A data breach, as described in the recently published Verizon 2015 Data Breach Investigations Report (DBIR), is an incident that resulted in confirmed disclosure (not just exposure) of information assets to an unauthorized party.
Some of the interesting highlights from the report are:
Public Sector had the highest confirmed data breaches last year (303) followed by Financial Services (277).
In 60% of cases, attackers are able to compromise an organization within minutes but the time it takes for an organization to discover a compromise is much, much longer.
Mobile devices are not a preferred vector in data breaches. 0.03% out of tens of millions of mobile devices, the number of ones infected with truly malicious exploits was negligible.
Forecasted average loss for a breach of 1000 records is between $52K and $87K. For a breach affecting 10 million records the average loss is forecast to be between $2.1M and $5.2M.
Web application attacks accounted for 9.4% of incidents with confirmed data breaches
A number that you can shortly expect to hear from many in the identity biz is that 51% of web application attacks, which resulted in data breaches, can be attributed to the use of stolen credentials.
But if you blindly run with that number without digging into incidence patterns and victim industry, you would be making some faulty assumptions on where you should focus your defensive investments and energy.
Web application attacks (the home of that 51% credential compromise number) are clustered around Information Technology (35%) and Financial Services (31%) sectors.
When it comes to the public sector, web application attacks account for only 6% of data breaches with the primary attack vector (51%) being crimeware!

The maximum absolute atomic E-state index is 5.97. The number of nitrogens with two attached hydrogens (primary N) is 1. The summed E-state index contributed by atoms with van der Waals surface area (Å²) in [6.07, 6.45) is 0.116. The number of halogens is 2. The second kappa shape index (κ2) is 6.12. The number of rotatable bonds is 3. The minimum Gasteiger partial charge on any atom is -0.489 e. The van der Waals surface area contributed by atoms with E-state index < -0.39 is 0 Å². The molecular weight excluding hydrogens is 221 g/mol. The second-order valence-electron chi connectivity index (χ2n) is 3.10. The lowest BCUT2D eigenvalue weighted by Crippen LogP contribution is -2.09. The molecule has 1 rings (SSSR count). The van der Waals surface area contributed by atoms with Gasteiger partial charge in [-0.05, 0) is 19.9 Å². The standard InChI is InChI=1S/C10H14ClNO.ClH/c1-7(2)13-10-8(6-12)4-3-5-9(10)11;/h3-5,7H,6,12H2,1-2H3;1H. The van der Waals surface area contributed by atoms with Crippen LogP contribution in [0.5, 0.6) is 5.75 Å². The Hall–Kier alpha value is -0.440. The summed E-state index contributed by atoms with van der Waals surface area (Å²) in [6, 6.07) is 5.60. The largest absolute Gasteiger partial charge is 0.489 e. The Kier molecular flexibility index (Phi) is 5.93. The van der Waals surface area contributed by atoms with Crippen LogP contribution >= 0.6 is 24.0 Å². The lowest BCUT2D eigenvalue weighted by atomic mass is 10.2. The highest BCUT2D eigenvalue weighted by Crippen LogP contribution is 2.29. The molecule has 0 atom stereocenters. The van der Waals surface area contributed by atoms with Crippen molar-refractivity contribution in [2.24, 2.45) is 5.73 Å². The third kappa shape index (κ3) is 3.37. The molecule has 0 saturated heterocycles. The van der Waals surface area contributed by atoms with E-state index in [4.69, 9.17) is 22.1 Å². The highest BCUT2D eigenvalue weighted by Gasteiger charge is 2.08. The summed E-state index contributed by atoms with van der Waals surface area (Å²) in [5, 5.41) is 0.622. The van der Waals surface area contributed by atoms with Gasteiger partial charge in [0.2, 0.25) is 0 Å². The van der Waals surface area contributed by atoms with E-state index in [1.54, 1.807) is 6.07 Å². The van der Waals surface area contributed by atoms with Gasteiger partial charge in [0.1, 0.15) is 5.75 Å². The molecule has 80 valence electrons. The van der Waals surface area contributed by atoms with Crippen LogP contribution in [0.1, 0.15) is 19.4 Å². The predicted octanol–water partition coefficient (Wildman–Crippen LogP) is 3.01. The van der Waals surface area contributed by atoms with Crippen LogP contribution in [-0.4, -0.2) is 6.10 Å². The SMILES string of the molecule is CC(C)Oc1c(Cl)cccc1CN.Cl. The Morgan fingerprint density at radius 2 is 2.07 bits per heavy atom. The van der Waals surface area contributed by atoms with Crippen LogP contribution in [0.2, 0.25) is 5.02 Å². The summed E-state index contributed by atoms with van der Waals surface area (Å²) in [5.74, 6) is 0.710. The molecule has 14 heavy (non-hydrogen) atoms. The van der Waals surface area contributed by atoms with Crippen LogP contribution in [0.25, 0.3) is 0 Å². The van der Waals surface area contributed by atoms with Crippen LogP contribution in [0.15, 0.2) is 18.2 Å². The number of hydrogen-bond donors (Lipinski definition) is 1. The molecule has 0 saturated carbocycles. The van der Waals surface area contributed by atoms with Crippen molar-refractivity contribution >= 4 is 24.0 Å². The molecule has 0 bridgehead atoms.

So, if you are in the public sector digital service delivery business, these numbers should be cause for concern and discussion on security investments and identity federation strategies.
I know that this report was rather disturbing to read for me, because it is causing me to question some of the fundamental assumptions I have been operating under:
- Are the security investments allocated properly to defend against the right threats? Crimeware vs. Web application attacks / credential compromise?
- Does the value provided by identity federation combined with compensating controls that can be implemented by public sector digital services, overcome the potential risk of federating identity with entities in sectors that are more likely to have compromised credentials?
Yes... a trade-off discussion - something that is remarkably had to do because it forces us to look at the world as it is, and not how we would like it to be.
Things should do what they're told
++ The utopia where "all devices would have to be sold with encrypted filesystems by default, so that users whose phones are lost or stolen can be sure that their data is intact, that their bank accounts won’t be raided, that the correspondence with their lawyers and doctors and lovers won’t be read, that their search history and photos won’t be exposed" is something to strive for.
It does, however, require an educated, engaged, discerning customer who is active in how they manage their digital life.
++ Internet of things is indefensible. Solution? More NIST Guidance.
I've heard Ron Ross speak on FISMA Guidance before and he brilliantly advocates a flexible, intelligent approach to risk management.
The challenge will continue to be that the folks who actually implement the guidance trend towards the check-box mentality where risk is a bad word, and inflexibility and paper generation are the norm.
++ Surprised and shocked at the divergence between the US and many other countries on the value that is placed on health history data.
cyberforge: random and relevant
++ Last Week Tonight with John Oliver on the Patriot Act, Government Surveillance and a Snowden Interview. You may or may not agree with him, but he puts the points in terms that normal humans can grasp.
++ Kiwis Managing their Online Identity Information provides the results of the research commissioned by the NZ Department of Internal Affairs (DIA) to get a deeper understanding of the online identity information behaviours of New Zealanders.
++ OpenID 2.0 to OpenID Connect Migration 1.0, which defines how an OpenID Authentication 2.0 Relying Party can migrate the user from OpenID 2.0 identifier to OpenID Connect Identifier, has been approved as a Final Specification by OIDF.
++ Request for Information (RFI) from GSA on Connect.gov (formerly known as FCCX) Business Models.